The primary olfactory cortex is comprised of several brain regions, each with its own unique role in interpreting smells (Zhou et al., 2019). Each of these primary olfactory regions identifies and processes different components of the incoming signal. These pieces are ultimately woven together to create a complex tapestry that serves as our mental representation of a smell. The first stop is the olfactory bulb. Here, incoming signals from olfactory neuron receptors are broken down into their component parts (Mori, 2013; Pinto, 2011). Each olfactory receptor is tuned to a specific odorant molecule, and all of the cells expressing the same receptor protein are connected to the same glomerulus, which is a spherical bundle of cells, within the olfactory bulb. The glomerulus is both a sorting station and mixing pot for individual signals from the same type of olfactory receptor cell (Mori, 2013). Once signals reach the glomerulus, they collide, mix, and mingle to give us the unique combinations of aromas that the nose can recognize as different “smells.” From there, these signals are routed to the piriform cortex, which is responsible for identifying and distinguishing the subtle nuances of the smell (Bao et al., 2016; Bensafi, 2012). Ultimately, the concerted efforts of these regions allow us to recognize the unique combination of cinnamon, pumpkin, and nutmeg that make up the aroma of a pumpkin spice latte.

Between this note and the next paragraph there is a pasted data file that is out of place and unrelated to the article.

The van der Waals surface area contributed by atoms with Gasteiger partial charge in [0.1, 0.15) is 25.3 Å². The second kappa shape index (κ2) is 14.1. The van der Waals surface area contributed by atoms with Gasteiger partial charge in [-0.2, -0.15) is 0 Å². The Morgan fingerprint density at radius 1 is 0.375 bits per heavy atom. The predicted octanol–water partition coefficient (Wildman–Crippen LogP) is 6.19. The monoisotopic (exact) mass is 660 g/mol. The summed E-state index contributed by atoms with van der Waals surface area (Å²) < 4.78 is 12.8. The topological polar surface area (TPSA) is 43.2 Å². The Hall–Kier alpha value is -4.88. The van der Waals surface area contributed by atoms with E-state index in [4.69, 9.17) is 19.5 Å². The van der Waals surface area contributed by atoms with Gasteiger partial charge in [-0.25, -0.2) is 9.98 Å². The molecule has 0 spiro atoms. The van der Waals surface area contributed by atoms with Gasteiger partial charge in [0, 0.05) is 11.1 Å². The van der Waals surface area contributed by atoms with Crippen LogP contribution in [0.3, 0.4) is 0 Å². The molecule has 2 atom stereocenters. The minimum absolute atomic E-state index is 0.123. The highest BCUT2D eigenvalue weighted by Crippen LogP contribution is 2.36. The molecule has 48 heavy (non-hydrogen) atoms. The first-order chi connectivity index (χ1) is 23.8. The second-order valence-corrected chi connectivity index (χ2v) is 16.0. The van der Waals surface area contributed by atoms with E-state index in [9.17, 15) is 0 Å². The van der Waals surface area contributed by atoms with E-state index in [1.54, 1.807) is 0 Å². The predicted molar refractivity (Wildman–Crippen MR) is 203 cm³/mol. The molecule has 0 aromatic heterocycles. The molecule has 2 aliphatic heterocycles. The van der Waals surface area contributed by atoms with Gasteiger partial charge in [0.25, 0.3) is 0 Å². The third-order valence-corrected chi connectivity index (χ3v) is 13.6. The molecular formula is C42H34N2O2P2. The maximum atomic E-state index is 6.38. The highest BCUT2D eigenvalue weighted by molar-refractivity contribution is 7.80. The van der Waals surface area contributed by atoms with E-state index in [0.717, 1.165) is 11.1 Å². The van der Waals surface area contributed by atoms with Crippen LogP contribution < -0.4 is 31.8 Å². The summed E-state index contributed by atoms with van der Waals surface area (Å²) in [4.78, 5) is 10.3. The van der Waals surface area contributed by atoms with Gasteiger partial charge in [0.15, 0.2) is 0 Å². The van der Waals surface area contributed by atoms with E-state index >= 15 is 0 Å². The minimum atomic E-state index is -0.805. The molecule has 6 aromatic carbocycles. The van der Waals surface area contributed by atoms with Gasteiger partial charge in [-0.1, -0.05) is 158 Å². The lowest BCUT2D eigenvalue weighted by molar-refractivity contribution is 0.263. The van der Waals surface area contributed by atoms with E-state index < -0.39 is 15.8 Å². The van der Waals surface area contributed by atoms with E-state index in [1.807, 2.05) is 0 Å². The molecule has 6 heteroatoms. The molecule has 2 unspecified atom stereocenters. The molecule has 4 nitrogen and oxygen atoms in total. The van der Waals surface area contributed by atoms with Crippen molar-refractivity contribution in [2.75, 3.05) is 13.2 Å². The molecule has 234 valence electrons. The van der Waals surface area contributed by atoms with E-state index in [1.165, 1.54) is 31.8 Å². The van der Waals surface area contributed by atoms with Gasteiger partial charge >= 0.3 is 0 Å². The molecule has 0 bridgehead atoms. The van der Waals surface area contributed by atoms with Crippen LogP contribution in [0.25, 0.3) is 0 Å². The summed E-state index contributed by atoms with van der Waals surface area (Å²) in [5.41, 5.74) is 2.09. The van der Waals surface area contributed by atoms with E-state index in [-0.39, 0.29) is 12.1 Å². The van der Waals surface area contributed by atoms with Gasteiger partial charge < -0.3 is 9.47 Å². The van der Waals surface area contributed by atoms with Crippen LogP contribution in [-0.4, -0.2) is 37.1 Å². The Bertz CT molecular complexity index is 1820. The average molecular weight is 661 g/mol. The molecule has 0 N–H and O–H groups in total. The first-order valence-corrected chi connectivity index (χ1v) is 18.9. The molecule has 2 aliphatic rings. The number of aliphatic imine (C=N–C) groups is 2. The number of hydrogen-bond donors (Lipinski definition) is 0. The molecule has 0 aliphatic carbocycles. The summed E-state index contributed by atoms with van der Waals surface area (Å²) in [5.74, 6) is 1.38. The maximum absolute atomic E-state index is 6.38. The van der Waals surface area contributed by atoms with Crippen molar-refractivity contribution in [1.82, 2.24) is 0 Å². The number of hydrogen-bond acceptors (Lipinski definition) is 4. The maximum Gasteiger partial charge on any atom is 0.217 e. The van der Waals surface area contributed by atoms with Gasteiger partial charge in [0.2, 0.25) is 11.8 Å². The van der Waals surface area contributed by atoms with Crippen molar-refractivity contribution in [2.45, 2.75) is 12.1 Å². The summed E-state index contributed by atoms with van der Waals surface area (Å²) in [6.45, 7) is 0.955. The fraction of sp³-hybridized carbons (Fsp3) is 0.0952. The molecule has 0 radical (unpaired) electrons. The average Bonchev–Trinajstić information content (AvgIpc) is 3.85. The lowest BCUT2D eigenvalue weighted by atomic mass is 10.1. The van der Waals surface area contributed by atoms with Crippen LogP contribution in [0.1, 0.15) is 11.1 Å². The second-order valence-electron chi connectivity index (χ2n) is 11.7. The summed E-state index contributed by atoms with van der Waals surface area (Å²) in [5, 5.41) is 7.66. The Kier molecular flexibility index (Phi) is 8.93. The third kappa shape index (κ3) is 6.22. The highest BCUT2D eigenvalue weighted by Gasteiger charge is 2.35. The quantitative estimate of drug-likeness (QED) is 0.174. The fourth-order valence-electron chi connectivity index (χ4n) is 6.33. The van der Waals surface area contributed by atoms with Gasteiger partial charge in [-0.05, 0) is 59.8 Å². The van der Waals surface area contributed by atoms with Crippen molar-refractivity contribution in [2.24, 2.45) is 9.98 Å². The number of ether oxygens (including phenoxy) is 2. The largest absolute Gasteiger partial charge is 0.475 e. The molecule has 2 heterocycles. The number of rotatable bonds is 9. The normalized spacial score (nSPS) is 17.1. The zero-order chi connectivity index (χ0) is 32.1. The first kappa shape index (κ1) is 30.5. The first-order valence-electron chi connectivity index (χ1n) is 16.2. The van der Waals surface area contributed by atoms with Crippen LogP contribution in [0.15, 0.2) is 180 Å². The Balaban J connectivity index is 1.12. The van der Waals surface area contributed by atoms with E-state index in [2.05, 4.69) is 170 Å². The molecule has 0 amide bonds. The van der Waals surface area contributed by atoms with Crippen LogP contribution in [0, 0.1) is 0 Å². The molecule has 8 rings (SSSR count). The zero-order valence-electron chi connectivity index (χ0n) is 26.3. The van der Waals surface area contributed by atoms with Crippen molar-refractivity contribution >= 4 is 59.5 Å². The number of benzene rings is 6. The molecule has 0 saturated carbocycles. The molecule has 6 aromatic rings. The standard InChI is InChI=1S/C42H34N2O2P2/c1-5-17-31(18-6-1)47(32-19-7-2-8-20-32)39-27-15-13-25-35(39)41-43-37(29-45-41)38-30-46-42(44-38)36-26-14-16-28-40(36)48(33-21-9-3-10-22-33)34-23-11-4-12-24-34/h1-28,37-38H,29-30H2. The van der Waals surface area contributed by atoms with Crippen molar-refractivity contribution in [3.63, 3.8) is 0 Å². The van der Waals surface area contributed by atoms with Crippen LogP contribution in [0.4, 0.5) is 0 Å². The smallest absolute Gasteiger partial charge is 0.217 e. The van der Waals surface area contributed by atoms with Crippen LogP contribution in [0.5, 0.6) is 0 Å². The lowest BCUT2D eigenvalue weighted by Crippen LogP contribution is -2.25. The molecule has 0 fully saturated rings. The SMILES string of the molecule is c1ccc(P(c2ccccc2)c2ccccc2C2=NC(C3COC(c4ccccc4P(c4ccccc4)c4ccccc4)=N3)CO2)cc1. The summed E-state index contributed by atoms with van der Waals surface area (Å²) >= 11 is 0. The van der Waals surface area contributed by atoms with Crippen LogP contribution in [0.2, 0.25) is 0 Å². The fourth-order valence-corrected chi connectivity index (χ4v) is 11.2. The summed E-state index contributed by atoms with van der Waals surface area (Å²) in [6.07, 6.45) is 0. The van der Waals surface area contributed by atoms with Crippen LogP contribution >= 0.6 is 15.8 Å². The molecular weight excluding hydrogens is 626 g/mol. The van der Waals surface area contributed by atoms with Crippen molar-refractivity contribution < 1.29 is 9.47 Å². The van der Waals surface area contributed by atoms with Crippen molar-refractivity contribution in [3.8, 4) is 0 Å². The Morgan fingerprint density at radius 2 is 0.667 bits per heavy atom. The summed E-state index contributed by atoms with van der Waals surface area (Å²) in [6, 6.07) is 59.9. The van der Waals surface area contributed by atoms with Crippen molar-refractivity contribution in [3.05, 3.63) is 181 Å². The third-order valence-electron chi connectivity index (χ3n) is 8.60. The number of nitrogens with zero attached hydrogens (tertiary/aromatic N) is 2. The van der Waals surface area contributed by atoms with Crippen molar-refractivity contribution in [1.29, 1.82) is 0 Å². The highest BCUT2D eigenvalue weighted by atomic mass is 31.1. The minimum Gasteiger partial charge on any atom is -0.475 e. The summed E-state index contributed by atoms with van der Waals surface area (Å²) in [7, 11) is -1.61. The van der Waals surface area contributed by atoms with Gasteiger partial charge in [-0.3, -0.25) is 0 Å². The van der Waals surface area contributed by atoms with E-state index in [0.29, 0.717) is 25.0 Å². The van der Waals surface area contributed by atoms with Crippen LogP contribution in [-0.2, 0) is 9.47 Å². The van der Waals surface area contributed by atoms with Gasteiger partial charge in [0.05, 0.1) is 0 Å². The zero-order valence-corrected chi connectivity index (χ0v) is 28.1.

The AON-hippocampal connection is essential for linking smells to specific memories…